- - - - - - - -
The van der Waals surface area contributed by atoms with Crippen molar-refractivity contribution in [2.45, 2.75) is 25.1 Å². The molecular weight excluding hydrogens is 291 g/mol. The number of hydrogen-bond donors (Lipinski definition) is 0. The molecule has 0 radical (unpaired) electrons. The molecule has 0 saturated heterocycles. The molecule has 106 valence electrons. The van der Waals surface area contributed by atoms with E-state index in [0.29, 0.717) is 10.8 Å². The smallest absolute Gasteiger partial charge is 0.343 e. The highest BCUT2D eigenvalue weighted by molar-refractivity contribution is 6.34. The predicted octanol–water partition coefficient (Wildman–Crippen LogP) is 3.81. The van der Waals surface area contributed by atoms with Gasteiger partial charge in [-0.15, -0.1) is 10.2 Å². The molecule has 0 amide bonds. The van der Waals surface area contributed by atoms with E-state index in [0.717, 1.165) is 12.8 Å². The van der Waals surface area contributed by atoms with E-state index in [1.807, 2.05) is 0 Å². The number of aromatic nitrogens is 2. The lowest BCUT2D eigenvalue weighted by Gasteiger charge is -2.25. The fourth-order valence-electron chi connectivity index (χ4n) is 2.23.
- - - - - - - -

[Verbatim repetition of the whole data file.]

The van der Waals surface area contributed by atoms with Crippen molar-refractivity contribution in [2.45, 2.75) is 25.1 Å². The molecular weight excluding hydrogens is 291 g/mol. The number of hydrogen-bond donors (Lipinski definition) is 0. The molecule has 0 radical (unpaired) electrons. The molecule has 0 saturated heterocycles. The molecule has 106 valence electrons. The van der Waals surface area contributed by atoms with E-state index in [0.29, 0.717) is 10.8 Å². The smallest absolute Gasteiger partial charge is 0.343 e. The highest BCUT2D eigenvalue weighted by molar-refractivity contribution is 6.34. The predicted octanol–water partition coefficient (Wildman–Crippen LogP) is 3.81. The van der Waals surface area contributed by atoms with Gasteiger partial charge in [-0.15, -0.1) is 10.2 Å². The molecule has 0 amide bonds. The van der Waals surface area contributed by atoms with E-state index in [0.717, 1.165) is 12.8 Å². The van der Waals surface area contributed by atoms with E-state index in [1.807, 2.05) is 0 Å². The number of aromatic nitrogens is 2. The lowest BCUT2D eigenvalue weighted by Gasteiger charge is -2.25. The fourth-order valence-electron chi connectivity index (χ4n) is 2.23.